St Casimir

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Polish prince. Patron of Lithuania. St Casimir was the third son of King Casimir IV of Poland. Born in 1458, he was educated by John Dlugosz, canon of Krakow, the mediaeval capital of Poland. When Casimir was only 13 there was an attempt to place him on the throne of Hungary. This failed and he was banished to a castle outside the city. The court then tried to pressurise him into marrying a daughter of the Emperor Frederick II, but he refused, saying that he wanted to live a life of prayer and celibacy.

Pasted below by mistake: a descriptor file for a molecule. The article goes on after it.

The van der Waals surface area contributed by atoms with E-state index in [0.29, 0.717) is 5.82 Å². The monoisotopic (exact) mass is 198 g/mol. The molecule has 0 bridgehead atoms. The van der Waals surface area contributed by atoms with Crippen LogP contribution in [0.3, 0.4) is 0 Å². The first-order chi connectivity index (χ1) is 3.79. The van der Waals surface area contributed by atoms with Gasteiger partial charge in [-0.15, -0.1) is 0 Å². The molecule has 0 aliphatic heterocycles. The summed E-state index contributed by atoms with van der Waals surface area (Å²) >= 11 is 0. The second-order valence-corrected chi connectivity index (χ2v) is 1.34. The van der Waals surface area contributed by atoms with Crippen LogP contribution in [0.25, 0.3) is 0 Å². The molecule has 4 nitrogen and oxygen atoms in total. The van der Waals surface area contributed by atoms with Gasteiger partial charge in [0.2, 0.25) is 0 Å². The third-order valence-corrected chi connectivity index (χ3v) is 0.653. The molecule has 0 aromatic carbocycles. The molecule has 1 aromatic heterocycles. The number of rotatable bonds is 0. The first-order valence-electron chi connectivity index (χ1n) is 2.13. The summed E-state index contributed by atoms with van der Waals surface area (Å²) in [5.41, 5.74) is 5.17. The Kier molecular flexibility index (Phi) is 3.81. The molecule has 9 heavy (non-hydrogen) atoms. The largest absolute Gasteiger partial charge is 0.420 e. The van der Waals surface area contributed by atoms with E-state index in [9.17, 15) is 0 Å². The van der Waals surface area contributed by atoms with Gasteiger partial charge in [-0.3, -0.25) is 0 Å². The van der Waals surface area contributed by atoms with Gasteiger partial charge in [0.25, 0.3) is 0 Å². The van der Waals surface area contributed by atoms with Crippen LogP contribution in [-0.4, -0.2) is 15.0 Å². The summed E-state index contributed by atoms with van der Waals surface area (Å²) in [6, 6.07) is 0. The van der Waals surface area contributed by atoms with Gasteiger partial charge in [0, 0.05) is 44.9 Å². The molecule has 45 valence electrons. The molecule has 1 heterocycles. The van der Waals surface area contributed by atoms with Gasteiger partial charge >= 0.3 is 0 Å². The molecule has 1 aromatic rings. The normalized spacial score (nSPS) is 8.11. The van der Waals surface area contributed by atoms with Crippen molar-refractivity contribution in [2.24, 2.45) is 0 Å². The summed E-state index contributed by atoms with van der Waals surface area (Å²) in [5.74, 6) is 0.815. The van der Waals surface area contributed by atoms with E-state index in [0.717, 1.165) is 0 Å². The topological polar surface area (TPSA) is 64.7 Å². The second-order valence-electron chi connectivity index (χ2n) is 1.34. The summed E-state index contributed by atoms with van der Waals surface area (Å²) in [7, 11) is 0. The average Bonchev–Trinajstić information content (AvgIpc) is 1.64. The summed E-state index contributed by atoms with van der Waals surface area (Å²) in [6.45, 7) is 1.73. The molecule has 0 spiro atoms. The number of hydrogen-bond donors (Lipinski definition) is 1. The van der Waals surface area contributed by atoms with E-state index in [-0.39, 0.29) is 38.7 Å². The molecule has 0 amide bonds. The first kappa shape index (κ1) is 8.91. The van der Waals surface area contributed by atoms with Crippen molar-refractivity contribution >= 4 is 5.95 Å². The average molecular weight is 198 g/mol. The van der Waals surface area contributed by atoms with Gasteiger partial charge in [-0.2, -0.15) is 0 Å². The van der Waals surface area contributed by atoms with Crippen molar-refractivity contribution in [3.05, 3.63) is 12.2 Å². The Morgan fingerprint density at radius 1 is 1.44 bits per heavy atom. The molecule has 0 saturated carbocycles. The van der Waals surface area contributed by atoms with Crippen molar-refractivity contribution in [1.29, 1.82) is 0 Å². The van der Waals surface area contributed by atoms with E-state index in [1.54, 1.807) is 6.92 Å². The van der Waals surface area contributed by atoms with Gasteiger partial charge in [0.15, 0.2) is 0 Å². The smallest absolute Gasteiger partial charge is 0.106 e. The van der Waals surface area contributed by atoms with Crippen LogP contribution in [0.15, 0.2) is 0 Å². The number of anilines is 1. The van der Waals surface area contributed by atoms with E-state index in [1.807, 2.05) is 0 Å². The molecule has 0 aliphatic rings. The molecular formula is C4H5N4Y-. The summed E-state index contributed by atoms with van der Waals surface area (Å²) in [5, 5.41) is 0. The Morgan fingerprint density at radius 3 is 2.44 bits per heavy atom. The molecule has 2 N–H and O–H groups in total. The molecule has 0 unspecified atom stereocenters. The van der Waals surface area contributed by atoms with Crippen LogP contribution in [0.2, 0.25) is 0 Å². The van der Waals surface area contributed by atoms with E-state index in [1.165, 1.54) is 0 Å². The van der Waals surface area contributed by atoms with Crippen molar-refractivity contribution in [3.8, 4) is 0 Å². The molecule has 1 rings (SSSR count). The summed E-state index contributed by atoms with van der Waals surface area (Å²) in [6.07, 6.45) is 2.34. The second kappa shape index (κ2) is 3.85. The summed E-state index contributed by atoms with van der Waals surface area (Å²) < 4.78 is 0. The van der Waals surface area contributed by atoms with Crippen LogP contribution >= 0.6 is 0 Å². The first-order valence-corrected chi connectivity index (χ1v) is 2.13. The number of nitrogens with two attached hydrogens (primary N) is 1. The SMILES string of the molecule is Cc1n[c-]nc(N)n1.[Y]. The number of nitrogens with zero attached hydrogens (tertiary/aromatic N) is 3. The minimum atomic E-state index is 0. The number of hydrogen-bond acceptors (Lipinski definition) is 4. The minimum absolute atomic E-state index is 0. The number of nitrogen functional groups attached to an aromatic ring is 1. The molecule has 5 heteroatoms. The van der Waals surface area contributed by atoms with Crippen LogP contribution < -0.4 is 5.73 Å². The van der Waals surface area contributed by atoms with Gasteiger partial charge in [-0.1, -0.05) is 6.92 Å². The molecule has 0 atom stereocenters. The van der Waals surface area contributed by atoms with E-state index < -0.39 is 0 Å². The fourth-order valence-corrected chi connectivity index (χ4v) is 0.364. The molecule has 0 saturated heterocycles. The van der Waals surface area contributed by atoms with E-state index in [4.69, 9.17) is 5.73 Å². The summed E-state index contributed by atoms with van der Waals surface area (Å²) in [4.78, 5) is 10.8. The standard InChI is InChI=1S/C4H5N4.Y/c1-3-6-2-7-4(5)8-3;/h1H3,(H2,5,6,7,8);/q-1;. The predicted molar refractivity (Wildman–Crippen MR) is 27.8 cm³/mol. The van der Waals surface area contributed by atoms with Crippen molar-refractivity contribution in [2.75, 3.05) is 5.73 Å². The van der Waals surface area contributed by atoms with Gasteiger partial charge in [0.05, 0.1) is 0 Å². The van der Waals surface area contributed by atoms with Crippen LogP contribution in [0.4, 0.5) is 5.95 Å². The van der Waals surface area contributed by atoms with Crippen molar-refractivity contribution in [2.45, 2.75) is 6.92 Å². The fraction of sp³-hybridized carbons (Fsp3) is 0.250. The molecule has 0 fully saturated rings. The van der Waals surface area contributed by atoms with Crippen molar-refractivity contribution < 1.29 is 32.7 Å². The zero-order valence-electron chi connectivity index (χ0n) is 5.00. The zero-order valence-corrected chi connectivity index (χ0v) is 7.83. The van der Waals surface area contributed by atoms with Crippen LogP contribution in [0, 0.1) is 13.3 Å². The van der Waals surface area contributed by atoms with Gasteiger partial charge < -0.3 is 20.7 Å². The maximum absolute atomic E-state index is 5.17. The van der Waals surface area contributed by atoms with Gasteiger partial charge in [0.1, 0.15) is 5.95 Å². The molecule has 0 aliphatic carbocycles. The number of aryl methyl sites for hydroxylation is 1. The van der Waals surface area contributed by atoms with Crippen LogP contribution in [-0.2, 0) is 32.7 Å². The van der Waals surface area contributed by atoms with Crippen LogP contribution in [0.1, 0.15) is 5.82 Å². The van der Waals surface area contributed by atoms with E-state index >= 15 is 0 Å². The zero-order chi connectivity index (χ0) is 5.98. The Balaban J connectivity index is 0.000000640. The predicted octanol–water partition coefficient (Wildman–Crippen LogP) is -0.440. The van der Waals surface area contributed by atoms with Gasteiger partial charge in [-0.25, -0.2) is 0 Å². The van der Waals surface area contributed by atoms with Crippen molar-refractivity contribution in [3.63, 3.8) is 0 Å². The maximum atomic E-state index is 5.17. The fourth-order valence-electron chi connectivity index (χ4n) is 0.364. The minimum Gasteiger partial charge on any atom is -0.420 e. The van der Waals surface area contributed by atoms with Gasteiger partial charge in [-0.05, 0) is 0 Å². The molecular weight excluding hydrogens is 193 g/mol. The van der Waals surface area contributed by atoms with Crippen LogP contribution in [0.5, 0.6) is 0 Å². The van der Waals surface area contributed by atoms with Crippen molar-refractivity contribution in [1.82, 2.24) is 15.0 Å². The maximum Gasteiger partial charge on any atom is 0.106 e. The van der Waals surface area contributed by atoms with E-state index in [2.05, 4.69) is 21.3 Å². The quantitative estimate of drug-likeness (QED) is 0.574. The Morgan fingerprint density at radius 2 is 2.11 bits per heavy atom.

From 1481-83 he ruled over much of the country and was considered very wise and just. He died of tuberculosis at the age of 26, in 1485, and was buried at Vilna. Many miracles were reported at his tomb. He was canonised by Pope Leo X in 1541. He was buried with a copy of the hymn by St Bernard of Cluny: 'Omni die dic Mariae' which is sometimes called St Casimir's hymn.

St Casimir was often invoked by Lithuania during the conflicts with Russia during the 16th and 17th centuries.

Listen to one 12th century version of 'Omni die dic Mariae' here: www.youtube.com/watch?v=0DdesDiVgQQ

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